Peace Work in Columbia
by Robert Bentele, UPF Germany
On Saturday 18 November 2017, the Universal Peace Federation Munich held an afternoon event dealing with the protracted peace process in Columbia.
Laetitia, peace activist and student from Salzburg, who has worked with the Austrian branch of the well-known International Fellowship of Reconciliation, gave us an account of her work in this South American country.
She started off by showing us a video of reports and interviews with people from a village that had been oppressed by violent strife.
Laetitia lived for about one year in different Colombian communities, above all in rural areas, where along with other activists, she worked as a so called protection supporter. These were communities that until recently had been coerced into involvement, often with armed groups and sometimes leading to fatalities.
With the support of the Austrian branch of the Fellowship for Reconciliation, violence free zones were established where the local people could initiate various agricultural, educational or social projects. And these projects gained international recognition by the installation of international, of course unarmed, protection supporters who also kept protocols and reported what was going on.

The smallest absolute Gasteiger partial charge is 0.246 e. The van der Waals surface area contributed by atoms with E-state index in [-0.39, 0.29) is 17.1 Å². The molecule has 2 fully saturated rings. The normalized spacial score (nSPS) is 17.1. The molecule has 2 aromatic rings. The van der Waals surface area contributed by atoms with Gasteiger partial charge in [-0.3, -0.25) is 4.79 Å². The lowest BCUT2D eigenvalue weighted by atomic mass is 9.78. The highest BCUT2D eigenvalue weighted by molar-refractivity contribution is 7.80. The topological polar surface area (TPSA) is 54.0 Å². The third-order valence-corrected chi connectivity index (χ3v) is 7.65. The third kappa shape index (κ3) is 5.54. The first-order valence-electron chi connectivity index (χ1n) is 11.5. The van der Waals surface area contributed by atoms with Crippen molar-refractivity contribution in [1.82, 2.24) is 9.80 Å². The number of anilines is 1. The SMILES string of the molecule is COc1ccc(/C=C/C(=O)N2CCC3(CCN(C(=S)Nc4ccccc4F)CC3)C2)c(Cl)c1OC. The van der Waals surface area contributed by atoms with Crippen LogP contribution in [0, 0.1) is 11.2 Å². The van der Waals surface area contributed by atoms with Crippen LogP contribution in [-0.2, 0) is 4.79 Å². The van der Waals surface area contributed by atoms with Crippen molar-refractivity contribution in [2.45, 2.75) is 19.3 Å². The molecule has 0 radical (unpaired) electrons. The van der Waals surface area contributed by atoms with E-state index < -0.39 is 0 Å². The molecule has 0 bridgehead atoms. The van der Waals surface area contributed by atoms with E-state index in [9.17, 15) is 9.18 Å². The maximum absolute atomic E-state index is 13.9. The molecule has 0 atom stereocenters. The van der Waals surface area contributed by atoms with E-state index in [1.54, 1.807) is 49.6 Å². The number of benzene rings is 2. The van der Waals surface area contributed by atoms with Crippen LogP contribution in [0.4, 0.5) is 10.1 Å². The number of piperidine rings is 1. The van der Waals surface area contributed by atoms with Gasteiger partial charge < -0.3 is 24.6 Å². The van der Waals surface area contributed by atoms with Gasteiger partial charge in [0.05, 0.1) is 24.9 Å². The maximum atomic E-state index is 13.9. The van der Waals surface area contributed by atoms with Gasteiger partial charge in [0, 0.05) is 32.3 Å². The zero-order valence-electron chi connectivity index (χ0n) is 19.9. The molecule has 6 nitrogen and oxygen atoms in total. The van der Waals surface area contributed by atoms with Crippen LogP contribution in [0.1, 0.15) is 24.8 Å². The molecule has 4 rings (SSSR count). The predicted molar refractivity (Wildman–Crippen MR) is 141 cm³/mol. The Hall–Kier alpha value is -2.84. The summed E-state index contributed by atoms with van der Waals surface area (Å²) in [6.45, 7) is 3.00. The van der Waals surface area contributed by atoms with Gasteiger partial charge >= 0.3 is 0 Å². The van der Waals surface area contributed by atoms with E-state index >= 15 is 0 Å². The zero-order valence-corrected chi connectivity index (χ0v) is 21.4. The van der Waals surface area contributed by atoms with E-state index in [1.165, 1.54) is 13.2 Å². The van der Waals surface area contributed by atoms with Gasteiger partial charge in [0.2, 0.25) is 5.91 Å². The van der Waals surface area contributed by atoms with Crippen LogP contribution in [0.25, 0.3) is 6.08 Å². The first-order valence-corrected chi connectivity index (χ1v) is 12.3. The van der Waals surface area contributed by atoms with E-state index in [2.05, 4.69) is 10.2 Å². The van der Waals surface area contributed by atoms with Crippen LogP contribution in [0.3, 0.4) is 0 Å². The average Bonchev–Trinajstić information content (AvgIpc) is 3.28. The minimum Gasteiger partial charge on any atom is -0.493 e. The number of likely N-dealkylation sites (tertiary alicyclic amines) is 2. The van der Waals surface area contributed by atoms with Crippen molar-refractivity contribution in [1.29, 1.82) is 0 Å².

Laetitia had to make her way by bus, horse and sometimes boat to the most remote areas and villages which were often inaccessible by road.
The listeners could feel Leticia’s deep love for this country and its conflict burdened people and her investment to bring a lasting peace, and gained a deep respect for the amazing courage which such work repeatedly demanded.
The establishment of peace requires not only involvement from the big political stage, but above all, people and NGOs who are willing to make an ongoing on the spot commitment with their love, willingness to sacrifice and strong moral values. Just as international concerns often bring their problems to Columbia, so is international support needed to solve those issues and their repercussions.
Laetitia gratefully received donations from the audience for her work, and discussions and questions continued over refreshments.